Sewing Machine Bobbin Problems | 11 Issues and solutions

Many people experience problems with the bobbin on the sewing machine.

It can seem difficult to figure out what’s going on simply because everything is enclosed inside the machine. But it’s not really that hard and most modern machines will make it easy for you.

Let’s look at 11 common problems many people experience with the bobbin case and bobbin thread.

Whether you’re using a top load bobbin or a front load bobbin these are the type of problems people have.

If the bobbin keeps causing problems just follow along as we uncover why this might happen and find good solutions.

Start by rethreading your sewing machine

Before we start troubleshooting and figuring out what’s wrong let’s just rethread the machine and see if the problem goes away.

This is always the first thing we want to do when we have problems with the thread on the machine.

Take out the bobbin and make sure there are no knots on the thread. Pull out a little bit of thread to make sure everything runs smoothly before you close it off.

After you have inserted the bobbin into the case you want to turn the wheel towards yourself for a full rotation. Now the needle will go down and up and grab the bobbin thread for you.

Now pull out some thread and leave it hanging from the back of the machine and you are ready to go.

However, if this doesn’t solve your problem here’s a list of things you can try.

Change the needle

change and clean the footer

Make sure you’re using the correct needle for the type of fabric you are working with. It’s always important to check the number on the needle and make sure it matches the thickness and structure of the fabric.

If you are not sure which kind of needle you should use, please check out this sewing machine needle guide.

You also need to make sure the needle is inserted correctly and isn’t bent. If the needle was a little bent or has an uneven tip it will easily cause problems, especially with the bobbin.

If you are continuously experiencing bent needles you are probably pulling the fabric too fast or too hard through the machine.

Please note that the needle can be bent even though you cannot easily see it when you look at it. If it’s only bent a little bit you might only see it if you take it out of the machine and place it flat on the table. Either way, it’s always a pretty cheap solution to just change it. If you haven’t changed the needle in a while you should do so whenever you experience weird sounds or the bobbin area is causing you trouble.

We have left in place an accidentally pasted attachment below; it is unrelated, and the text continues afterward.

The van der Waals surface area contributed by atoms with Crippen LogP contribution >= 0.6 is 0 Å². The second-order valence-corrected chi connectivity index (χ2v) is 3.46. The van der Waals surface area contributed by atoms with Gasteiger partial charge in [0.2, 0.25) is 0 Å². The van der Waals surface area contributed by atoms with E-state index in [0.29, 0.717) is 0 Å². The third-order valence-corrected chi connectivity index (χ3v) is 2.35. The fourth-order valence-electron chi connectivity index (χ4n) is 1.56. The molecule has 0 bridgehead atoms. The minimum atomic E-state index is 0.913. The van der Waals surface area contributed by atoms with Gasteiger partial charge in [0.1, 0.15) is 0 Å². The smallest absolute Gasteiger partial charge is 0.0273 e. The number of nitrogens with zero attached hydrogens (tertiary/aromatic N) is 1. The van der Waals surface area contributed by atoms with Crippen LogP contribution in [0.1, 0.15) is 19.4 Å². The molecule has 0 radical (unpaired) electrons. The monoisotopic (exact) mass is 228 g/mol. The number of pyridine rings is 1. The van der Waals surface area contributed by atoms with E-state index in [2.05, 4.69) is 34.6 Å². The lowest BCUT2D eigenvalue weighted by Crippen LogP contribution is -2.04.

You should also make sure you use the correct size needle. If the needle is too thin for the fabric you’re using it might end up getting bent too easily.

Always make sure to fasten the needle enough. If it gets loose over time it might end up shattered inside the machine and this can cause some real (expensive) problems.

Now that we have made sure the needle isn’t the problem, let’s move on to what else could cause trouble with the bobbin thread.

Make sure you’re using the right size bobbin

There are many different sizes of bobbins.

There’s a difference between front-loaded and top-loaded bobbins and there’s also a difference between a home sewing machine and the industrial models.

Typically an industrial sewing machine will have a broader bobbin so you can actually insert a bobbin from home sewing machine. This is not a good idea as it can move forth and back while sewing. So always make sure you’re using the correct size.

The size can also vary from brand to brand.

Let’s say you have a Singer machine and want to use a Brother bobbin. You might be able to do so but we always advised to use one from the same brand as the machine. The same goes for all the other brands like Pfaff, Kenmore, Janome, Babylock, Husqvarna etc.

You will need to check with the manual to make sure you are using the correct size bobbin.

Bobbin thread won’t come up

The bobbin thread coming up

After inserting the bobbin thread you should be able to grab the bobbin thread when turning the handwheel towards you (newer away from you). If this doesn’t work here’s a couple of solutions you can look into.

First, you need to make sure the bobbin-winding spindle has been pushed back to the left. Otherwise, the needle will not go down and pick up the bobbin thread. Also, make sure the presser foot is up when you do this.

If this doesn’t solve your problem you probably have to take it to the shop.

The timing could be off.

The needle needs to meet the bobbin thread at the correct time in order to form a stitch. Otherwise, it will not be able to pick up the bobbin thread and get your machine ready for sewing.

Bobbin thread keeps looping

Whenever the bobbin thread keeps looping on the back of the fabric you might have a problem with the tension of the needle thread.

If the tension of the upper thread is too low it might not be able to pull the bobbin thread properly to form a perfect stitch. So start by testing with a higher tension on the upper thread.

This can also cause what we call “birdnesting”, or “thread bunching”. It’s the same thing really. The thread doesn’t form a nice stitch on the back of the fabric and we have a messy bunch of thread instead.